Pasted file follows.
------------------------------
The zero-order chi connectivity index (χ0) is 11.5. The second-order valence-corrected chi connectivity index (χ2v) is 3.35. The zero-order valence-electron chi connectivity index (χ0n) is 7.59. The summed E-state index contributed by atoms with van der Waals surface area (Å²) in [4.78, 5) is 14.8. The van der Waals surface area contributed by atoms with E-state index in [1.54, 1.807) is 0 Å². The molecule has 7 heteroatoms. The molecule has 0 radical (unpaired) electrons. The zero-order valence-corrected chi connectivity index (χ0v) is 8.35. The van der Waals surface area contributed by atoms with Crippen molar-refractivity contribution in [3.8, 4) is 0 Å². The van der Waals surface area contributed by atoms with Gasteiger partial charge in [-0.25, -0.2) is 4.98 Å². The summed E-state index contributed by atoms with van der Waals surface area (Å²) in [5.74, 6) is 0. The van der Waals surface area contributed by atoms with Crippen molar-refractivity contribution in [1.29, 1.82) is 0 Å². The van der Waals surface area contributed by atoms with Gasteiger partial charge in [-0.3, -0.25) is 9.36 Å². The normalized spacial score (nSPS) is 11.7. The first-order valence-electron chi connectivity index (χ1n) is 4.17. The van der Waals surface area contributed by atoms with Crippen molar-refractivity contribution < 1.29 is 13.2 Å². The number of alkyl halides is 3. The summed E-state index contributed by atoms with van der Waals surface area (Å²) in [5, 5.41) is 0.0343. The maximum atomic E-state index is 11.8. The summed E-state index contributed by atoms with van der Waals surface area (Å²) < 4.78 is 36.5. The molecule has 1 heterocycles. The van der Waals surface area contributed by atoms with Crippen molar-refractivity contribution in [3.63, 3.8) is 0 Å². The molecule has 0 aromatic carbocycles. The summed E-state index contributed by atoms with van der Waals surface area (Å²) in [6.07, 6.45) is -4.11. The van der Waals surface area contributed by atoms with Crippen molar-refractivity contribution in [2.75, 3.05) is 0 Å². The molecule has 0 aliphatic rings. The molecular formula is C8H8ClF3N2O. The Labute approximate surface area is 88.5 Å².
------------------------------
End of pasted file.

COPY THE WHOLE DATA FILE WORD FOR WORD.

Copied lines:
The zero-order chi connectivity index (χ0) is 11.5. The second-order valence-corrected chi connectivity index (χ2v) is 3.35. The zero-order valence-electron chi connectivity index (χ0n) is 7.59. The summed E-state index contributed by atoms with van der Waals surface area (Å²) in [4.78, 5) is 14.8. The van der Waals surface area contributed by atoms with E-state index in [1.54, 1.807) is 0 Å². The molecule has 7 heteroatoms. The molecule has 0 radical (unpaired) electrons. The zero-order valence-corrected chi connectivity index (χ0v) is 8.35. The van der Waals surface area contributed by atoms with Crippen molar-refractivity contribution in [3.8, 4) is 0 Å². The van der Waals surface area contributed by atoms with Gasteiger partial charge in [-0.25, -0.2) is 4.98 Å². The summed E-state index contributed by atoms with van der Waals surface area (Å²) in [5.74, 6) is 0. The van der Waals surface area contributed by atoms with Crippen molar-refractivity contribution in [1.29, 1.82) is 0 Å². The van der Waals surface area contributed by atoms with Gasteiger partial charge in [-0.3, -0.25) is 9.36 Å². The normalized spacial score (nSPS) is 11.7. The first-order valence-electron chi connectivity index (χ1n) is 4.17. The van der Waals surface area contributed by atoms with Crippen molar-refractivity contribution < 1.29 is 13.2 Å². The number of alkyl halides is 3. The summed E-state index contributed by atoms with van der Waals surface area (Å²) in [5, 5.41) is 0.0343. The maximum atomic E-state index is 11.8. The summed E-state index contributed by atoms with van der Waals surface area (Å²) < 4.78 is 36.5. The molecule has 1 heterocycles. The van der Waals surface area contributed by atoms with Crippen molar-refractivity contribution in [3.63, 3.8) is 0 Å². The molecule has 0 aromatic carbocycles. The summed E-state index contributed by atoms with van der Waals surface area (Å²) in [6.07, 6.45) is -4.11. The van der Waals surface area contributed by atoms with Crippen molar-refractivity contribution in [2.75, 3.05) is 0 Å². The molecule has 0 aliphatic rings. The molecular formula is C8H8ClF3N2O. The Labute approximate surface area is 88.5 Å².